Moreover, ideology does not have to be complicated to be powerful – indeed, it is often most persuasive when it is simplistic and reliant on just a few, easily comprehensible maxims. In this case, the core ideological premises that drive Islamist terror can be boiled down to several interlocking yet profoundly potent ideas: that the West, as a civilization, is antithetical to Islam; that western states are deeply hostile to Islam and intent on bringing down the foundations of the Muslim ‘umma’, or transnational community; that impious governments across the Middle East exist only through western agency; and that the ‘umma’ is therefore entitled, sometimes even obligated, to use physical force to defend itself.
The tendency to confuse theology and ideology is perhaps understandable. One of the greatest assets of Islamism is the fact that it can hide in plain sight, speaking the language of one of the world’s great religions. Islamists declare themselves to be the truest Muslims – and insist that they are acting on behalf of their co-religionists. Manifestly, they are not. And in the recognition of this lies the beginning of wisdom.
Islamist groups assert the right to speak for all Muslims, yet time and again it has been demonstrated that they represent no-one but themselves. In late 2016, we at Policy Exchange conducted the largest ever survey of opinion within Muslim communities ever seen in Britain. Amongst the results was one that underlined just how unrepresentative are groups like the Muslim Council of Britain and the Muslim Association of Britain, which claim to be the voice of British Muslims. Less than 5% of British Muslims see these groups as being of relevance to their lives. Nor can this be dismissed as a one-off answer – repeated polling confirms such results.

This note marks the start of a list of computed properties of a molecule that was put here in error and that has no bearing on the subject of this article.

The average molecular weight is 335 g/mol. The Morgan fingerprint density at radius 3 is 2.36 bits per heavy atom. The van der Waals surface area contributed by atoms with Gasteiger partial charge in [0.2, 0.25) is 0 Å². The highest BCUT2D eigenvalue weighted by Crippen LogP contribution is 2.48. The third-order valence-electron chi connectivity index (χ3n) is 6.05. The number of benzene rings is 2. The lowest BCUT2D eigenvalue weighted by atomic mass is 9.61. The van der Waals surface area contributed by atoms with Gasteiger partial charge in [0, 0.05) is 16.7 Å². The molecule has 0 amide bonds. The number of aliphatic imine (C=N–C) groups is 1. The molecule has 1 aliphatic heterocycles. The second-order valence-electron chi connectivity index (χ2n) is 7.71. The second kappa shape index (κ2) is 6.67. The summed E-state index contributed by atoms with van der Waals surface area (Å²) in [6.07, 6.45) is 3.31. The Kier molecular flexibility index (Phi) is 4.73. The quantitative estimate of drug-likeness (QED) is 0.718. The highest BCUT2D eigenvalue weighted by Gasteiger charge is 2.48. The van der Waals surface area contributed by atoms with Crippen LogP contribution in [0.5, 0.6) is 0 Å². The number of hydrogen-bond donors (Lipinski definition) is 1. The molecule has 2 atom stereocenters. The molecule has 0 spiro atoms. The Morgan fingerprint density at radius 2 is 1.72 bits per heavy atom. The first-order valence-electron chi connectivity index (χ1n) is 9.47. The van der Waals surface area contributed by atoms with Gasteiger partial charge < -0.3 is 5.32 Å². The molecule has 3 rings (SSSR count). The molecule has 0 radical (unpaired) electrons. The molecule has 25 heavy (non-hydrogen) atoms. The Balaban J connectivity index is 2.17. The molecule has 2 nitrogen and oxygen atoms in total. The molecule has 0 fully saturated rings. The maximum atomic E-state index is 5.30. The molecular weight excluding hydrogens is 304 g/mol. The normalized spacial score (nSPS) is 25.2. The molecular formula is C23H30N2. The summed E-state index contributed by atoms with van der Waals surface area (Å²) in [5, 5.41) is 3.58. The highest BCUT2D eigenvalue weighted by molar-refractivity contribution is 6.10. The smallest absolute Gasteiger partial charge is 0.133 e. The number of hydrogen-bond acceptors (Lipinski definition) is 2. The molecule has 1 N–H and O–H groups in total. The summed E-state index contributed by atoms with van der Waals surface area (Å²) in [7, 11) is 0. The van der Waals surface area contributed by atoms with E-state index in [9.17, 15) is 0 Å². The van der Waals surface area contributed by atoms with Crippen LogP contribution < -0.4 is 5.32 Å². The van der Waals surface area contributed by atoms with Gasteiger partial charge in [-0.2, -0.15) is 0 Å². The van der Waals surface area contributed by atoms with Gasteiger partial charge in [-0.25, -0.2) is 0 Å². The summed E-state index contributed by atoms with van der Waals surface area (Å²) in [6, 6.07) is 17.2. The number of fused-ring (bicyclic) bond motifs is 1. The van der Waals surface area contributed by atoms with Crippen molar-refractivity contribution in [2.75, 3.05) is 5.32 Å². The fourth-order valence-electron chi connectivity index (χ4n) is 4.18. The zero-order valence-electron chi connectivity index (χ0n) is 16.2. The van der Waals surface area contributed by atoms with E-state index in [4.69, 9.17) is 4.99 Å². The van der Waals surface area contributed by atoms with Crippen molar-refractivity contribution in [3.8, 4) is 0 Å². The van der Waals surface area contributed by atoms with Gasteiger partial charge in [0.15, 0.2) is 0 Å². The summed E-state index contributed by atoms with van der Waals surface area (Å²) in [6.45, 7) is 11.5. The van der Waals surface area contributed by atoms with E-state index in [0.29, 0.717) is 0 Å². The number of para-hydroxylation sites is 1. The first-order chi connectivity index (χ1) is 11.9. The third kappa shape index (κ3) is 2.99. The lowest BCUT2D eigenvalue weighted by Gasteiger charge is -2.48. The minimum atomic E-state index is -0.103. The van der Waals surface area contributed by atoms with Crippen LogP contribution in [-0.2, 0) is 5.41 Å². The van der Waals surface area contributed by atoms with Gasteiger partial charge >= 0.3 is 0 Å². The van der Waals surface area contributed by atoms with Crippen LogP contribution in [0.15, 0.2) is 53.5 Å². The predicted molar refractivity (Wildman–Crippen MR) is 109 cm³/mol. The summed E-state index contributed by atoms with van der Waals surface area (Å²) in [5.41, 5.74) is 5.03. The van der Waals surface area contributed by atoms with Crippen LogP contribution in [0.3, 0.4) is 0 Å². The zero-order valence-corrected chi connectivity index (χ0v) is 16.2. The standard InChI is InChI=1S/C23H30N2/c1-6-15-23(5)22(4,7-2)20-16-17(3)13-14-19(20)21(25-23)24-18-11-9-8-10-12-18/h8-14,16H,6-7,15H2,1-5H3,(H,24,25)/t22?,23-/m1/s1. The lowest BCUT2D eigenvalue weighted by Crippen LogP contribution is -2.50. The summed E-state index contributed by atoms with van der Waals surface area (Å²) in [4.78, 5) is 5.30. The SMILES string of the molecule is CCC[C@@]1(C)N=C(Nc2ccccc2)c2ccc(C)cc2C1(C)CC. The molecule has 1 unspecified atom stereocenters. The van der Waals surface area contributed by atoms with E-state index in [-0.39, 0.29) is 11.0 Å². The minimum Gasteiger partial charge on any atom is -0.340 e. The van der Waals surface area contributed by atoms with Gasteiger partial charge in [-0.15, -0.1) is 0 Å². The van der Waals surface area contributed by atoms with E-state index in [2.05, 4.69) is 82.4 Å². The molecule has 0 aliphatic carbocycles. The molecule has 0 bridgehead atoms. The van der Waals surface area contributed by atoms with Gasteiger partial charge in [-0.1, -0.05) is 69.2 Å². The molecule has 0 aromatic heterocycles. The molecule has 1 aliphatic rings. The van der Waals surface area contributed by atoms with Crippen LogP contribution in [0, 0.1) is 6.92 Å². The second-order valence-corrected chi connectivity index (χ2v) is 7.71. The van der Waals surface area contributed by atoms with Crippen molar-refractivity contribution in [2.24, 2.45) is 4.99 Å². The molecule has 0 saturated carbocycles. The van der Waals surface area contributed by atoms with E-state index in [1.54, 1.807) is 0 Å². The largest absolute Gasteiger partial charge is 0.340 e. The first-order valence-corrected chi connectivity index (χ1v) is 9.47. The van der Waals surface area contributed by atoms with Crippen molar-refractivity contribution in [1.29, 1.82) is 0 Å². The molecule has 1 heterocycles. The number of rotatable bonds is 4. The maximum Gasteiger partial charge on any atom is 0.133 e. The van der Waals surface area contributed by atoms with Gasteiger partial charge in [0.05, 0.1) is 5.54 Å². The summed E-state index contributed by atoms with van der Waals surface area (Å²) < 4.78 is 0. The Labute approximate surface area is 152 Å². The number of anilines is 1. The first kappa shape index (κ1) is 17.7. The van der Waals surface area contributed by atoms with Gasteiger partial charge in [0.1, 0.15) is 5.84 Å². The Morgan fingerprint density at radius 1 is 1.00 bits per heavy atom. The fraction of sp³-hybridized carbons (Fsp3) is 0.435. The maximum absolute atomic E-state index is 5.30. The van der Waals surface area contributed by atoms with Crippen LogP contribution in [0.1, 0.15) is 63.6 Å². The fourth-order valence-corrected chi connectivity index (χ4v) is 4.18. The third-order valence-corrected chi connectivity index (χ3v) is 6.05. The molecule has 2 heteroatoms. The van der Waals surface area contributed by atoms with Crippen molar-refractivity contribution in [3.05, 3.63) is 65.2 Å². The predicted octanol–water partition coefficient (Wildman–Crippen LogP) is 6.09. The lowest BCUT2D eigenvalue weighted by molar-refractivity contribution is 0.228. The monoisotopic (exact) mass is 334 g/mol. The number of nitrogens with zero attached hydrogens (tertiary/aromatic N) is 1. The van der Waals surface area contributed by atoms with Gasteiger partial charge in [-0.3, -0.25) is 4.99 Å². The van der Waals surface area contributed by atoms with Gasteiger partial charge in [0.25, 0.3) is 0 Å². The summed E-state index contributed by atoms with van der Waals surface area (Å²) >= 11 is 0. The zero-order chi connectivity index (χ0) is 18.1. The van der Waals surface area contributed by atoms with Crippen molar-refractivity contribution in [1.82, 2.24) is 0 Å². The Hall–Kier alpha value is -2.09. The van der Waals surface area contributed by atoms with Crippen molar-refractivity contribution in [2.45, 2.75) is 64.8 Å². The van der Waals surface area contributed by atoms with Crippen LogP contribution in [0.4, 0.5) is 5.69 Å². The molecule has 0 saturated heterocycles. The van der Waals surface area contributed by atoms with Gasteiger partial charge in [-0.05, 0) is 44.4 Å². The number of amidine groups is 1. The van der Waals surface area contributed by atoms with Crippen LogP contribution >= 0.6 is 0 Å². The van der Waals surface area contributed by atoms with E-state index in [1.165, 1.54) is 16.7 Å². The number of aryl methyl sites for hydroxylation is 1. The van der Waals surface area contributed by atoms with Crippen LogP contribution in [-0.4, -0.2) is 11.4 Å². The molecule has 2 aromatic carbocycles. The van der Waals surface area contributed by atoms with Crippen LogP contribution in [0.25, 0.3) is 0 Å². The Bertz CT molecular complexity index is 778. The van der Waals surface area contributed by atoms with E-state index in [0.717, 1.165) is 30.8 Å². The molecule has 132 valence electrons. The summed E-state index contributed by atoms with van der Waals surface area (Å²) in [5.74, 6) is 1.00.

In this regard, events in Manchester are critical from another perspective. Voluble detractors of the Prevent strategy have long claimed that it was a pernicious programme that would alienate members of the Muslim community – with the sense of victimhood it generated perhaps even driving some into violence. This has now been shown up for the fallacy it always was. In fact, members of Manchester’s Muslim communities appear to have tried to tap into the Prevent strategy, reporting their anxieties about al-Abeidi on multiple occasions – only to be ignored. The story here is not Prevent ‘overkill’, but actually the fact that the programme still lacks the capacity and breadth of vision required to deal with the Islamist threat.
The logical response, therefore, is to expand and strengthen Prevent. There should be no pandering to groups like the MCB, whose real objection to Prevent, may in fact be that they are no longer a partner and beneficiary. It is salutary to note that when the strategy first emerged in 2004-5, the MCB was a leading advocate of the ‘Preventing Extremism Together’ initiative. At the time, the group had the ear of government and was seen as a trusted ‘gatekeeper’ organisation that could deliver Muslim communities away from the men of violence.
Subsequently, the attitude of the last Labour government changed – as the then Prime Minister Gordon Brown and colleagues such as Hazel Blears in Cabinet began to view the MCB as in fact part of the problem, rather than the solution. The readiness of some senior figures within the MCB to articulate the same grievance-ridden and conspiratorial narratives as the jihadists undermined faith in their bona fides. Serious reservations had already been voiced in August 2006, when, after the foiling of the liquid explosive, transatlantic airliner plot, leaders of the MCB were amongst those to sign a letter saying that UK foreign policy was driving the growing risk of terrorism. Home Secretary John Reid labelled the statement a ‘dreadful misjudgement’.